Story Hour is canceled Friday, November 24th, to allow all participants to enjoy the holiday. Please join us when we return on Friday, December 1st!
Registration is free but required.
Register online or by phone at 907-465-2920 to obtain access info
Story hours for kids are great, but why should they get all the fun?
Starting Friday, October 27.
This heartfelt remembrance of a longtime Homer character and influential counterculture Alaskan covers his life from childhood, as Claude Bates, growing up in North Carolina, to treasured Homer icon and prophet to his friends and neighbors in that "Cosmic Hamlet of the Sea". It would be easy to dismiss him as a kook, but persistent involvement in the community and gentle insight were difficult to ignore, and he became treasured by people of all stripes for his willingness, or really insistence, of speaking the truth as he saw it. Author, Martha Ellen Anderson, weaves the story through her own quest to fulfill her promise to write this book.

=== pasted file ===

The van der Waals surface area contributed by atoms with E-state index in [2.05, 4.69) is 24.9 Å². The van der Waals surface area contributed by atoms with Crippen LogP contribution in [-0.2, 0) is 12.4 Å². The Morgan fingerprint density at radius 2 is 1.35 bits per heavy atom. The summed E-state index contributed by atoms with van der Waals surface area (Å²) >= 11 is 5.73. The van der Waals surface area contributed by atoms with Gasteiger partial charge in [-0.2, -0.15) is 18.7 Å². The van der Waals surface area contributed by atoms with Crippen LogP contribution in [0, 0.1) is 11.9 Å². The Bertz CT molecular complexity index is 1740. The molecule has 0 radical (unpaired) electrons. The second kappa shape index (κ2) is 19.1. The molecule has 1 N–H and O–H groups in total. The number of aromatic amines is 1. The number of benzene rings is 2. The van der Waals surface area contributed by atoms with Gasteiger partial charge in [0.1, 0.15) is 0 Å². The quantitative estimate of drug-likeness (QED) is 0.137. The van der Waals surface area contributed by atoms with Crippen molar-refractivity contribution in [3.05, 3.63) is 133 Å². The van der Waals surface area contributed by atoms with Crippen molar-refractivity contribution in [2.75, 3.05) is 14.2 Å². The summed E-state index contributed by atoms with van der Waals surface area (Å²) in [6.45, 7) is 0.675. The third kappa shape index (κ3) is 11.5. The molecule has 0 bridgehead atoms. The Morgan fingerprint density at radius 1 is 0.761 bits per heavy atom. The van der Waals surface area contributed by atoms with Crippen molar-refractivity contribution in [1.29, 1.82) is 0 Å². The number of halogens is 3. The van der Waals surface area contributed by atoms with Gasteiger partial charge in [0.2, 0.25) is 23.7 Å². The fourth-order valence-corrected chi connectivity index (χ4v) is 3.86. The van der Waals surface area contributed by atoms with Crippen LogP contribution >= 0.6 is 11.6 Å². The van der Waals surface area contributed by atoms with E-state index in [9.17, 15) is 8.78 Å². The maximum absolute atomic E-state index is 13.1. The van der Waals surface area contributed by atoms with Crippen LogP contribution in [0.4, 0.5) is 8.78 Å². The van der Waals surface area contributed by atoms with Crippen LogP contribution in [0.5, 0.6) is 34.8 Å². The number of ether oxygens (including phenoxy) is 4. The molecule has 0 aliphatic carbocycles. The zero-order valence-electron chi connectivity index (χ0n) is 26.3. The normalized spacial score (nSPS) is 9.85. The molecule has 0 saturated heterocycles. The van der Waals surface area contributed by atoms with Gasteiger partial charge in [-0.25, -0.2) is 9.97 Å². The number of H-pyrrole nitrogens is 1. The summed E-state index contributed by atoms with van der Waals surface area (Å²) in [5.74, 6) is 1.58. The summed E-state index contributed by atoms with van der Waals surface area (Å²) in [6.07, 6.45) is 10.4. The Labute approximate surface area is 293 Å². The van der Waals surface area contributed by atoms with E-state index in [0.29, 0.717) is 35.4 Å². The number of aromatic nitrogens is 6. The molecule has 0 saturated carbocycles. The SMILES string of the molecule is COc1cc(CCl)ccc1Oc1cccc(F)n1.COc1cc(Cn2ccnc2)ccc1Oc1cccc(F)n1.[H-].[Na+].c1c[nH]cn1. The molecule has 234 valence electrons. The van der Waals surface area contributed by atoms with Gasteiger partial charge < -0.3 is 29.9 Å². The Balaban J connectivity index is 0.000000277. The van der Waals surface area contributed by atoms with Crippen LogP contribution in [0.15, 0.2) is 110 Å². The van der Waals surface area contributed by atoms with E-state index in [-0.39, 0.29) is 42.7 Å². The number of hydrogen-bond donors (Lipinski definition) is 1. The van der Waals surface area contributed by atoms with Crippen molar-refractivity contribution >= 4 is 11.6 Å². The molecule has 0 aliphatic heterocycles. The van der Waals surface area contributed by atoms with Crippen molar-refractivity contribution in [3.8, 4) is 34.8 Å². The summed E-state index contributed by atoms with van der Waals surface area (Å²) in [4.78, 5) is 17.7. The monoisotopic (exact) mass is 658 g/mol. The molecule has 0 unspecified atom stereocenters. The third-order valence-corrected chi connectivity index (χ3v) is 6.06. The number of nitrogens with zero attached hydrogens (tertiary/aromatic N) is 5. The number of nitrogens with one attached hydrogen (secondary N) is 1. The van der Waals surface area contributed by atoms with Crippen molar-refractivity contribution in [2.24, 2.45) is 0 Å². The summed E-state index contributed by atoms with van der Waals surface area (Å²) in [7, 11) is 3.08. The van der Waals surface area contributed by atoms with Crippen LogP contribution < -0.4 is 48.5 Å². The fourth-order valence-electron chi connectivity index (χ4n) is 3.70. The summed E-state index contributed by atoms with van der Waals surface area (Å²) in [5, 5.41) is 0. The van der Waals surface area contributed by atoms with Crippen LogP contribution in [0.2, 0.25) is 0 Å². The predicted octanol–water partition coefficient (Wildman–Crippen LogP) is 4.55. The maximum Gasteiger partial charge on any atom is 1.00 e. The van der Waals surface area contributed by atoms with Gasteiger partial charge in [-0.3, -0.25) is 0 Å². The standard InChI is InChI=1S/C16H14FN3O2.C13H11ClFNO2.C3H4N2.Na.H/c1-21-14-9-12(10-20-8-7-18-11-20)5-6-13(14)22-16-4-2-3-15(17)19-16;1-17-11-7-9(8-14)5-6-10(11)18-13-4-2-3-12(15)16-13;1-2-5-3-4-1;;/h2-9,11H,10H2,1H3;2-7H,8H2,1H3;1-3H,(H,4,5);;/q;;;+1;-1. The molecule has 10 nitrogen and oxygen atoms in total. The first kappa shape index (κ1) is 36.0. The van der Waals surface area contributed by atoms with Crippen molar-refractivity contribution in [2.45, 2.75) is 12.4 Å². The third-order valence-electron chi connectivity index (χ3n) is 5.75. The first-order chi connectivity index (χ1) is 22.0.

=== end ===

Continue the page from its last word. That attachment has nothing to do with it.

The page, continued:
Full disclosure, Martha Ellen Anderson is my mother, which made it really easy to get permission for this reading.
“Perhaps no one so impacted for the better that funky little town at the end of the road called Homer than did he.” Jay Hammond,1922-2005, Alaska governor, 1974-1982.
“Brother Asaiah gave such complete attention to us that we were able to see ourselves as community. Not every community has a catalyst to help them see themselves.” Annie Whitney
“Brother Asaiah touches many hearts. He loves and he preaches love. He’s kind and he teaches kindness. He’s peaceful and he teaches peace. He’s wise and he teaches wisdom.” Nancy Hillstrand
“He created the very consciousness of our community, which still lives on.” Randi Somers
“Brother exemplified that it was not only possible to choose a simple life, but deeply fulfilling to do so.” Morgan McBride
About the Author
"One day, as Asaiah was preparing to leave this earth, I said, Bro, somebody should write your life story. He stood up, gazed slowly out the window overlooking the hamlet that he loved. He seemed to be looking above the town itself. He reflected a long time. Ceremoniously he turned toward me. He looked me straight in the eye. Yes, he said, soberly, you. He picked up a scrap of paper and wrote out his request. It clearly said my name - Martha Ellen Anderson."